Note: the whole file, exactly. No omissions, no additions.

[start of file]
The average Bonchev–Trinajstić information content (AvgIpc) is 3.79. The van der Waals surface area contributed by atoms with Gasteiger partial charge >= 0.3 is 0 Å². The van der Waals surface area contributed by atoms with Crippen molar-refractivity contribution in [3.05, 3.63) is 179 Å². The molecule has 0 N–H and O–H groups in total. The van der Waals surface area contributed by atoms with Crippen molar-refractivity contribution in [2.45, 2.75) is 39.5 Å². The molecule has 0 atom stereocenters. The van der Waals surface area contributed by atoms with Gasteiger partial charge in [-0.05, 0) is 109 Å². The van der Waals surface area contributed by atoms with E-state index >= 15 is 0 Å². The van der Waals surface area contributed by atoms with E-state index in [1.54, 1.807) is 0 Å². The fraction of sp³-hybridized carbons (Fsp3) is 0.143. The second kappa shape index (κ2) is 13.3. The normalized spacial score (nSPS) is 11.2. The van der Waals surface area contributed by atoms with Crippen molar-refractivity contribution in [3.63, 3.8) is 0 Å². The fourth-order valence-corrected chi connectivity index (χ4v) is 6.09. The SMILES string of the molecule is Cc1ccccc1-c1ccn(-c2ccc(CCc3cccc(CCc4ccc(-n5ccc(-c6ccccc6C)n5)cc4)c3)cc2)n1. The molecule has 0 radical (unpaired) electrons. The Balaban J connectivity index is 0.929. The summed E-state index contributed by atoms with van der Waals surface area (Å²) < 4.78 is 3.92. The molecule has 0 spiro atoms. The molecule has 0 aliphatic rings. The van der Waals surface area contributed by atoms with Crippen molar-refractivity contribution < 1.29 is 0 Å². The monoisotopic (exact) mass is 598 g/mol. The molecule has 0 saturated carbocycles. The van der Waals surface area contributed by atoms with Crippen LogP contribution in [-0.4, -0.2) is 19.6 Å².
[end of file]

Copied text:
The average Bonchev–Trinajstić information content (AvgIpc) is 3.79. The van der Waals surface area contributed by atoms with Gasteiger partial charge >= 0.3 is 0 Å². The van der Waals surface area contributed by atoms with Crippen molar-refractivity contribution in [3.05, 3.63) is 179 Å². The molecule has 0 N–H and O–H groups in total. The van der Waals surface area contributed by atoms with Crippen molar-refractivity contribution in [2.45, 2.75) is 39.5 Å². The molecule has 0 atom stereocenters. The van der Waals surface area contributed by atoms with Gasteiger partial charge in [-0.05, 0) is 109 Å². The van der Waals surface area contributed by atoms with E-state index >= 15 is 0 Å². The van der Waals surface area contributed by atoms with E-state index in [1.54, 1.807) is 0 Å². The fraction of sp³-hybridized carbons (Fsp3) is 0.143. The second kappa shape index (κ2) is 13.3. The normalized spacial score (nSPS) is 11.2. The van der Waals surface area contributed by atoms with Crippen molar-refractivity contribution in [3.63, 3.8) is 0 Å². The fourth-order valence-corrected chi connectivity index (χ4v) is 6.09. The SMILES string of the molecule is Cc1ccccc1-c1ccn(-c2ccc(CCc3cccc(CCc4ccc(-n5ccc(-c6ccccc6C)n5)cc4)c3)cc2)n1. The molecule has 0 radical (unpaired) electrons. The Balaban J connectivity index is 0.929. The summed E-state index contributed by atoms with van der Waals surface area (Å²) < 4.78 is 3.92. The molecule has 0 spiro atoms. The molecule has 0 aliphatic rings. The van der Waals surface area contributed by atoms with Crippen molar-refractivity contribution < 1.29 is 0 Å². The monoisotopic (exact) mass is 598 g/mol. The molecule has 0 saturated carbocycles. The van der Waals surface area contributed by atoms with Crippen LogP contribution in [-0.4, -0.2) is 19.6 Å².